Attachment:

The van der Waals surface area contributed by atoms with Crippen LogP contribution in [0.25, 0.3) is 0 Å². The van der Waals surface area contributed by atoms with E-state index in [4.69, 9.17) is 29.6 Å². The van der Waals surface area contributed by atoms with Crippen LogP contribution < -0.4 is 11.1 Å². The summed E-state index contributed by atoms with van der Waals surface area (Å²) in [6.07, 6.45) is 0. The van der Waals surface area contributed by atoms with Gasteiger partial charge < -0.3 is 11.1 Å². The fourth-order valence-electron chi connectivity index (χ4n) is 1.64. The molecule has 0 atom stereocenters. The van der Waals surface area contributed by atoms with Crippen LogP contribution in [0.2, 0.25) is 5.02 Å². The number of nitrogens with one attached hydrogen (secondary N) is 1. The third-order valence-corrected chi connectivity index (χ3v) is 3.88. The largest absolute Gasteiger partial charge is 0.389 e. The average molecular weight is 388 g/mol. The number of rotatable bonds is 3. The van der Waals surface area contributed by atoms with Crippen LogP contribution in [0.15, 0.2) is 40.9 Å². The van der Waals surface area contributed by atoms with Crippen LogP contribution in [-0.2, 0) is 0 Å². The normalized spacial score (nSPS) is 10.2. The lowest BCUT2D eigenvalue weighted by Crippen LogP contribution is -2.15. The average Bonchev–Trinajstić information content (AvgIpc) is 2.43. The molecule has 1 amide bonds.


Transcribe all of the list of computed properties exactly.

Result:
The van der Waals surface area contributed by atoms with Crippen LogP contribution in [0.25, 0.3) is 0 Å². The van der Waals surface area contributed by atoms with E-state index in [4.69, 9.17) is 29.6 Å². The van der Waals surface area contributed by atoms with Crippen LogP contribution < -0.4 is 11.1 Å². The summed E-state index contributed by atoms with van der Waals surface area (Å²) in [6.07, 6.45) is 0. The van der Waals surface area contributed by atoms with Gasteiger partial charge < -0.3 is 11.1 Å². The fourth-order valence-electron chi connectivity index (χ4n) is 1.64. The molecule has 0 atom stereocenters. The van der Waals surface area contributed by atoms with Crippen LogP contribution in [0.2, 0.25) is 5.02 Å². The number of nitrogens with one attached hydrogen (secondary N) is 1. The third-order valence-corrected chi connectivity index (χ3v) is 3.88. The largest absolute Gasteiger partial charge is 0.389 e. The average molecular weight is 388 g/mol. The number of rotatable bonds is 3. The van der Waals surface area contributed by atoms with Crippen LogP contribution in [0.15, 0.2) is 40.9 Å². The van der Waals surface area contributed by atoms with Crippen LogP contribution in [-0.2, 0) is 0 Å². The normalized spacial score (nSPS) is 10.2. The lowest BCUT2D eigenvalue weighted by Crippen LogP contribution is -2.15. The average Bonchev–Trinajstić information content (AvgIpc) is 2.43. The molecule has 1 amide bonds.